Chapter 13

The Collision of Power and Portability

Philip Evans

Companies from opposite poles of technology's power-portability spectrum are colliding. This is not normal, day-to-day competition but a confrontation between business paradigms, with tablets at the fault line. The changes under way will affect everything from smartphones to notebooks, as well as the companies that make and sell these devices and their component parts and software. Google's acquisition of Motorola Mobility is an early consequence as companies start to adapt.

The Power-Portability Spectrum

Intelligent devices at either end of the power-portability spectrum have very different business paradigms. At one extreme reside the largest, most powerful—and least mobile—machines: supercomputers, mainframes, and server-filled data centers. At the other are the smallest, least muscular, but most mobile devices; the wearable iPod Nano is perhaps the exemplar.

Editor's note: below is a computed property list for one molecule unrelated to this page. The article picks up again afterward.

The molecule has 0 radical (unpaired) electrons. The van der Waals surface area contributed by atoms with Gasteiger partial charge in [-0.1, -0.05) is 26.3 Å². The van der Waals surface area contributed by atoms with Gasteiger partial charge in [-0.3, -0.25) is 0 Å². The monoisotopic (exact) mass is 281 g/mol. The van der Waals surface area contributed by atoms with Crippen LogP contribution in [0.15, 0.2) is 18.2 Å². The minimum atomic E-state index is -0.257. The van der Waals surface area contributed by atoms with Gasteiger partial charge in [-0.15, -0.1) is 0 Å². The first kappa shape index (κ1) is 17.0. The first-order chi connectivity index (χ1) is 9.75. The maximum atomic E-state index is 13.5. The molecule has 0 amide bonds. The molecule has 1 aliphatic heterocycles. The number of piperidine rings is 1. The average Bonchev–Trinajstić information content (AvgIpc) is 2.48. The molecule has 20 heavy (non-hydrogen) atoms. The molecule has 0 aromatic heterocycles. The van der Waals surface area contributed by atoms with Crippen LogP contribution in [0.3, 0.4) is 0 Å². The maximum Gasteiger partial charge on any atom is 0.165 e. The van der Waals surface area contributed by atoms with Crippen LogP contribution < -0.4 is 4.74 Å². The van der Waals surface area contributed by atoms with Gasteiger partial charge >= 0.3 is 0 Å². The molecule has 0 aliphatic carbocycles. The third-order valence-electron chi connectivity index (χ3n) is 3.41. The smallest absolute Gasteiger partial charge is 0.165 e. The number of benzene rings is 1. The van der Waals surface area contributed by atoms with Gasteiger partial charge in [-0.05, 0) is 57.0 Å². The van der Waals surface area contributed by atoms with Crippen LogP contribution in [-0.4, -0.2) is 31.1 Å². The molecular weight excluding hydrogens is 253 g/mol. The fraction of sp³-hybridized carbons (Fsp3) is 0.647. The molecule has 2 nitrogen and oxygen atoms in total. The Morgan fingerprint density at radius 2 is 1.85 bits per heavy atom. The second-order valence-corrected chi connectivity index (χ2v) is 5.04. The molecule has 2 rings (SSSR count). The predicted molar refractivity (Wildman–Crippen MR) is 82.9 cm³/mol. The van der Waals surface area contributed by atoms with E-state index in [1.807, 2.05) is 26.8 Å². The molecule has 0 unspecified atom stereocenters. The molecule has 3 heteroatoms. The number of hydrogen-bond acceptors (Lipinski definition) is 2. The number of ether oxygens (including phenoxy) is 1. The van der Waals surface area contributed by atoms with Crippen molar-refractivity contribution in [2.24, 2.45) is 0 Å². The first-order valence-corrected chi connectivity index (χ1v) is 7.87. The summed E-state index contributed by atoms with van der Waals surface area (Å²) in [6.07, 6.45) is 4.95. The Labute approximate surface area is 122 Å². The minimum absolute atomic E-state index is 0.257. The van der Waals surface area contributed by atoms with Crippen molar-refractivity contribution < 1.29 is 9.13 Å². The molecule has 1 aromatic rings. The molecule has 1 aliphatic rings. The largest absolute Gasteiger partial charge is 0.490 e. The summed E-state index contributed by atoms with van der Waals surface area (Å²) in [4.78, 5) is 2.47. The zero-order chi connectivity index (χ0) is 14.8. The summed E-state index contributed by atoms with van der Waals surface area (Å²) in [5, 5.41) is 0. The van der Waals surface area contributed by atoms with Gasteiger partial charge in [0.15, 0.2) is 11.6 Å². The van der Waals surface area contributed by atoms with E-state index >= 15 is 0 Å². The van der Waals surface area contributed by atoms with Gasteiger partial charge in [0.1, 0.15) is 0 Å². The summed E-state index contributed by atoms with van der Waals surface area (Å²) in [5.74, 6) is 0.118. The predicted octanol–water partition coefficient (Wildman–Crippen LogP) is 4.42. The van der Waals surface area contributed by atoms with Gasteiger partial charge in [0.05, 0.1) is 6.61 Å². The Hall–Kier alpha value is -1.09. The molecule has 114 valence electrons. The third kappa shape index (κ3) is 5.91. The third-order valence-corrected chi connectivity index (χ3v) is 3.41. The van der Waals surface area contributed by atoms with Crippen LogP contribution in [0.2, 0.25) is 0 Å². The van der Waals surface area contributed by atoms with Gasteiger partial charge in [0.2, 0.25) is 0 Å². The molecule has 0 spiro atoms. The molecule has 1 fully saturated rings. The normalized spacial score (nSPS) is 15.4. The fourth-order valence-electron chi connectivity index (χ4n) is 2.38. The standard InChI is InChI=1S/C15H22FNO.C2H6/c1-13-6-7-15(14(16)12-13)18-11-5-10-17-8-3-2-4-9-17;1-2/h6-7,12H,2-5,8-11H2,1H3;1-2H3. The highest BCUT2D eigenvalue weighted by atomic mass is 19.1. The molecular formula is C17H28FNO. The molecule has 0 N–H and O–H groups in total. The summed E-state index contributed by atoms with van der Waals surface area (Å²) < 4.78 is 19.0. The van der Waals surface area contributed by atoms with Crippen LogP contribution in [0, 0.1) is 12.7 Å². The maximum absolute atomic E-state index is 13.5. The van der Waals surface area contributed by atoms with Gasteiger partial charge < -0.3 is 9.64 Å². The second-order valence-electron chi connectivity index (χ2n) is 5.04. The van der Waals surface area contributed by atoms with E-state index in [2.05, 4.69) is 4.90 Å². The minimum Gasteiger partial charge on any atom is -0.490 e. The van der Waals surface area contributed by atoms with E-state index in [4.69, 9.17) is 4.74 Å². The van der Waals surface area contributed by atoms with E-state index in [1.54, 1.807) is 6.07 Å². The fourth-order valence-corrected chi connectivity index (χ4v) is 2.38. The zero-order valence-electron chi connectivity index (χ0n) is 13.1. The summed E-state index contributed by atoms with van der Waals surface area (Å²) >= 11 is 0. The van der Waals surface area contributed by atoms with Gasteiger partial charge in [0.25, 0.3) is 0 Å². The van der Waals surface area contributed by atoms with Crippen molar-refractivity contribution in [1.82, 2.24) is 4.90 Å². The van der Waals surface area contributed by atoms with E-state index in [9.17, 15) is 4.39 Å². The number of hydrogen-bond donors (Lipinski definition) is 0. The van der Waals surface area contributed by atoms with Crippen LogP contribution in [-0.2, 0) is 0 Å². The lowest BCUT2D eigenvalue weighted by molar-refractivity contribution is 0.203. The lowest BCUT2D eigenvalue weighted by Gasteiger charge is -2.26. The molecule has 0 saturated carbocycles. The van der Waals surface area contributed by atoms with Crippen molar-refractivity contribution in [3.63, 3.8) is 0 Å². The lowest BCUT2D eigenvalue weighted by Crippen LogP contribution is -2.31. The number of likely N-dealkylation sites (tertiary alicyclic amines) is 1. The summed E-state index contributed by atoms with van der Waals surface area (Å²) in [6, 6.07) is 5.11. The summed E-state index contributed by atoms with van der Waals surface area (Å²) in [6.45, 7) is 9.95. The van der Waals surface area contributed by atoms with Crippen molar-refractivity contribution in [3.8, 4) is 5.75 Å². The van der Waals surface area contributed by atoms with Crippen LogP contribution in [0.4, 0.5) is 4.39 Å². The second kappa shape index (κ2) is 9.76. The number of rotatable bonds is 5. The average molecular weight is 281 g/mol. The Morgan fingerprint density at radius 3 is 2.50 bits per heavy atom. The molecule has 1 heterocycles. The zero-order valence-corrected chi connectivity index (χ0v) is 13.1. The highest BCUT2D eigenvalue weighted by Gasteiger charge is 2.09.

System architecture at the power end of the spectrum is mature and modular. The dominant device in 2011 is the personal computer (PC), and by far the largest share of PC industry value is being extracted by the two companies that control the layers where monopoly position is easiest to maintain—because of network effects, in the case of Microsoft, or scale economies, in the case of Intel.

Driving technological and industry development at the power end are what might be termed the big exponentials—the laws of progressive improvement. Best known is Moore's law: ...

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